Boasting one of the world’s oldest universities, Bologna is full of young people, making it dynamic despite its medium size. “There’s something for everyone here,” asserts Luca Armaroli at Accademia Lingue e Culture Europee (ALCE) in Bologna, “whether it is art galleries and museums, a classical music concert, a hike in the picturesque surrounding hills, or a walk in one of the city’s many parks that you are looking for.”
A tour of the capital is like stepping back into Roman times, with well-preserved relics around every corner such as the Roman Forum, Pantheon, and the Colosseum. But, says Fabio Boccio of StudioItalia, “Rome is a city full not only of artistic and cultural attractions, but also plenty of entertainment from the nightlife in Trastevere to the new amusement park in Valmontone.”
A quiet, authentic Italian experience is offered at Città di Castello situated in Umbria, known as the “green heart of Italy”. The region teems with beautiful medieval villages such as Assisi and Orvieto, and an historical legacy left from the Etruscans and Romans. “There are a lot of activities the many tourists like to undertake,” says Laura Gastaldi at Lingua Più, “[from] a guided tour of churches and museums, to a bike ride along the Tiber River or a vintage Vespa tour”. Claudia Wiegleb at Lingua Sì, Orvieto, advises, “There are many cultural initiatives in the town and surroundings, it’s situated in a beautiful and varying landscape,” she says. There is “an ample choice of monuments, architecture, art masterpieces and sites, and last but not least, food and wine are just excellent,” she adds.
“Sicily has an amazing heritage in history, art and art history, and it is here where the roots of the whole Italian culture can be found,” asserts Alessandro Adorno of Babilonia in Taormina. Sicily is at the meeting point of three continents, “There are few other places which have been impacted by as great a number of civilizations,” says Adorno. Similarly, Francesca Gulli at Federico II language school in Catania says, “The architecture is really impressive. In our area it is possible to find visible traces of a very ancient and rich past, and in our region it is possible to find Greek temples, medieval castles and churches, and lots of astonishing Baroque buildings.”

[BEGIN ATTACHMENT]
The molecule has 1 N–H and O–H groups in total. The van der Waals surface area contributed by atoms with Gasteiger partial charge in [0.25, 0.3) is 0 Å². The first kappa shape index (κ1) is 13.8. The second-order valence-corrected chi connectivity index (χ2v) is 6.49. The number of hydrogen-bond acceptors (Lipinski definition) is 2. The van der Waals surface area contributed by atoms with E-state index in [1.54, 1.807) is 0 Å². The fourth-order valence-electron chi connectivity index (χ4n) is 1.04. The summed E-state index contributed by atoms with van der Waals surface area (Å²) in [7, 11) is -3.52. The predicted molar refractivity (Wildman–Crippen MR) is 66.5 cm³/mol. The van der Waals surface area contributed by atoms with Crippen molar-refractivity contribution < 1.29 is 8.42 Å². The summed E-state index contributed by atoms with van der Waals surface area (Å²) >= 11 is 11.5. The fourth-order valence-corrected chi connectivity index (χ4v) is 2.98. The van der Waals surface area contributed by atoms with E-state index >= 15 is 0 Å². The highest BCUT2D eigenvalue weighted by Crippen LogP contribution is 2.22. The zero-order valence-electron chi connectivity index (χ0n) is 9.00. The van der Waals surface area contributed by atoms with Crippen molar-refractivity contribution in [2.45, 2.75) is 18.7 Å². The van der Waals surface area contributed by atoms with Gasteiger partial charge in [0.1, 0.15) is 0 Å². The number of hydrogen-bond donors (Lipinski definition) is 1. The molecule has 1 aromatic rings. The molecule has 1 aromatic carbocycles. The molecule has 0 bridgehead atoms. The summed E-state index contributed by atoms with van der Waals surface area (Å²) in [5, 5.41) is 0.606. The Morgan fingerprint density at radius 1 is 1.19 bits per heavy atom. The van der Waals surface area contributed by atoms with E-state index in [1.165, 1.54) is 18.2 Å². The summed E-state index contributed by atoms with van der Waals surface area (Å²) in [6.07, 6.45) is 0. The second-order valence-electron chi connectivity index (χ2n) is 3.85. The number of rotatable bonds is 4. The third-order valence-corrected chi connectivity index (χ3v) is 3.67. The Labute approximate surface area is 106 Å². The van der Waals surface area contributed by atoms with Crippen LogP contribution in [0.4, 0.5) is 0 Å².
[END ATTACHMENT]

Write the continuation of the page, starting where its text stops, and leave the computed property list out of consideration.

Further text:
J Barry Haywood of Eurolingua Institute, which offers homestay language courses in various locations, highlights Siracusa, located in southeast Sicily. “A Unesco World Heritage Site, [Siracusa] is notable for its rich Greek history, culture, amphitheatres, architecture, and as the birthplace of the preeminent mathematician and engineer Archimedes.”
“Simply stated,” concludes Enrico Zorzella at Eurocentres Firenze, “Italy is la dolce vita, and many people who travel to this incredible country never want to leave.”
“Our students generally like the culture, food, lifestyle, history and friendliness of the people in Italy. We send most students to Rome, Florence, Venice, Milan and Bologna. Rome and Florence are popular due to their attractiveness and well-established direct trains and flights from Switzerland; however we have started [to offer] Bologna and it’s good to have an alternative to the main destination. Personally, I like cities such as Bologna and Rome the most; Florence and Venice are awesome too, however too touristy. Furthermore, I prefer Tuscany and the Amalfi Coast for the best ‘off the beaten track’ locations - a nice retreat at the beach, indulging in excellent food and wine.”
Marcel Rüfenacht, Pro Linguis Language Studies Abroad, Switzerland
“Italy has always been one of the most popular tourist countries in Europe.
Spanish students like Italy’s social life, people, gastronomy, nature, culture and most importantly: people are very open-minded and that makes them similar to the Spanish mentality. We have focused our Italian language courses we offer mostly in Rome and Florence. Both cities are really attractive for our students. We work as well with one of the best schools in both areas. Last year our most popular destination was Rome since its history, monuments, street life and culture are unique. Our students have the opportunity to combine Italian language courses or activities with tourism. They can explore the capital, make new friends and learn more about the fascinating Italian culture.”
Advisor viewpoint Aneta Petrova, Astex, Spain
“Students appreciate the climate and the bustling, yet relaxed lifestyle, which is quite different to Sweden. Our most popular cities are Rome, Florence and Milan. Rome because it’s the capital city and has more famous monuments and locations; Florence because of its beauty, [and] art history combined with its reputation for being friendly and exciting despite its fame; Milan because of its strong connection with world class design, and perhaps also its proximity to the mountains for those who enjoy skiing and hiking. They are surprised that there is so much life everywhere: traffic, people chatting on the street and in crowded bars etc, and that this goes on well into the night.”
Jenny Minnema, Blueberry, Sweden